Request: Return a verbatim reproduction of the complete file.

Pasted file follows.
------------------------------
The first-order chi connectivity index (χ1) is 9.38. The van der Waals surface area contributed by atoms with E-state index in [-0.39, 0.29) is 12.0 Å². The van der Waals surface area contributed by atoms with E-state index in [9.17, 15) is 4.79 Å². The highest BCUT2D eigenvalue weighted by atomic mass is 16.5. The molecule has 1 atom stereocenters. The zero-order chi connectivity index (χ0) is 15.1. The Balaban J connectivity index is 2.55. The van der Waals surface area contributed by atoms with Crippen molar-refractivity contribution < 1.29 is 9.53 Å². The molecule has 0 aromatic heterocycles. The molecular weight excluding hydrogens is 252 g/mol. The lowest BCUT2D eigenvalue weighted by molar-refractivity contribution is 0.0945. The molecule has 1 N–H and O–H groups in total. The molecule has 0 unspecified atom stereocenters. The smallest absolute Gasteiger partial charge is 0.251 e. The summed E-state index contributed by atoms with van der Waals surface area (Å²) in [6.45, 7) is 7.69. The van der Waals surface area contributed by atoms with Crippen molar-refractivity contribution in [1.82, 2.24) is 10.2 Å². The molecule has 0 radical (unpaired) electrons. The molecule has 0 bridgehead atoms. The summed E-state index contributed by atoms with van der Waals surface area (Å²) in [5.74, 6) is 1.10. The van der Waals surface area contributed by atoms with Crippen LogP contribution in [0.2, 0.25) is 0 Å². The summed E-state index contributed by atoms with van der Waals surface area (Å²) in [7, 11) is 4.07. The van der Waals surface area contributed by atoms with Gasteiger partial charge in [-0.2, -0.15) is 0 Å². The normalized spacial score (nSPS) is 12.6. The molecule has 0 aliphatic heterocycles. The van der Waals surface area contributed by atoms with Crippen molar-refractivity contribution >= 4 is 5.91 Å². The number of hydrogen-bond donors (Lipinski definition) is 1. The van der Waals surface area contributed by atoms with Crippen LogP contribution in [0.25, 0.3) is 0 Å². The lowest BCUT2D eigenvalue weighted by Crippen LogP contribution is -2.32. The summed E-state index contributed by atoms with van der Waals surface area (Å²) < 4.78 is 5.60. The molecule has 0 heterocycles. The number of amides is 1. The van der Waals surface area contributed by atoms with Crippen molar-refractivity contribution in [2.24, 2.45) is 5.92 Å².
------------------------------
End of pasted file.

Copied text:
The first-order chi connectivity index (χ1) is 9.38. The van der Waals surface area contributed by atoms with E-state index in [-0.39, 0.29) is 12.0 Å². The van der Waals surface area contributed by atoms with E-state index in [9.17, 15) is 4.79 Å². The highest BCUT2D eigenvalue weighted by atomic mass is 16.5. The molecule has 1 atom stereocenters. The zero-order chi connectivity index (χ0) is 15.1. The Balaban J connectivity index is 2.55. The van der Waals surface area contributed by atoms with Crippen molar-refractivity contribution < 1.29 is 9.53 Å². The molecule has 0 aromatic heterocycles. The molecular weight excluding hydrogens is 252 g/mol. The lowest BCUT2D eigenvalue weighted by molar-refractivity contribution is 0.0945. The molecule has 1 N–H and O–H groups in total. The molecule has 0 unspecified atom stereocenters. The smallest absolute Gasteiger partial charge is 0.251 e. The summed E-state index contributed by atoms with van der Waals surface area (Å²) in [6.45, 7) is 7.69. The van der Waals surface area contributed by atoms with Crippen molar-refractivity contribution in [1.82, 2.24) is 10.2 Å². The molecule has 0 radical (unpaired) electrons. The molecule has 0 bridgehead atoms. The summed E-state index contributed by atoms with van der Waals surface area (Å²) in [5.74, 6) is 1.10. The van der Waals surface area contributed by atoms with Crippen LogP contribution in [0.2, 0.25) is 0 Å². The summed E-state index contributed by atoms with van der Waals surface area (Å²) in [7, 11) is 4.07. The van der Waals surface area contributed by atoms with Gasteiger partial charge in [-0.2, -0.15) is 0 Å². The normalized spacial score (nSPS) is 12.6. The molecule has 0 aliphatic heterocycles. The van der Waals surface area contributed by atoms with Crippen molar-refractivity contribution >= 4 is 5.91 Å². The number of hydrogen-bond donors (Lipinski definition) is 1. The van der Waals surface area contributed by atoms with Crippen LogP contribution in [0.25, 0.3) is 0 Å². The lowest BCUT2D eigenvalue weighted by Crippen LogP contribution is -2.32. The summed E-state index contributed by atoms with van der Waals surface area (Å²) < 4.78 is 5.60. The molecule has 0 heterocycles. The number of amides is 1. The van der Waals surface area contributed by atoms with Crippen molar-refractivity contribution in [2.24, 2.45) is 5.92 Å².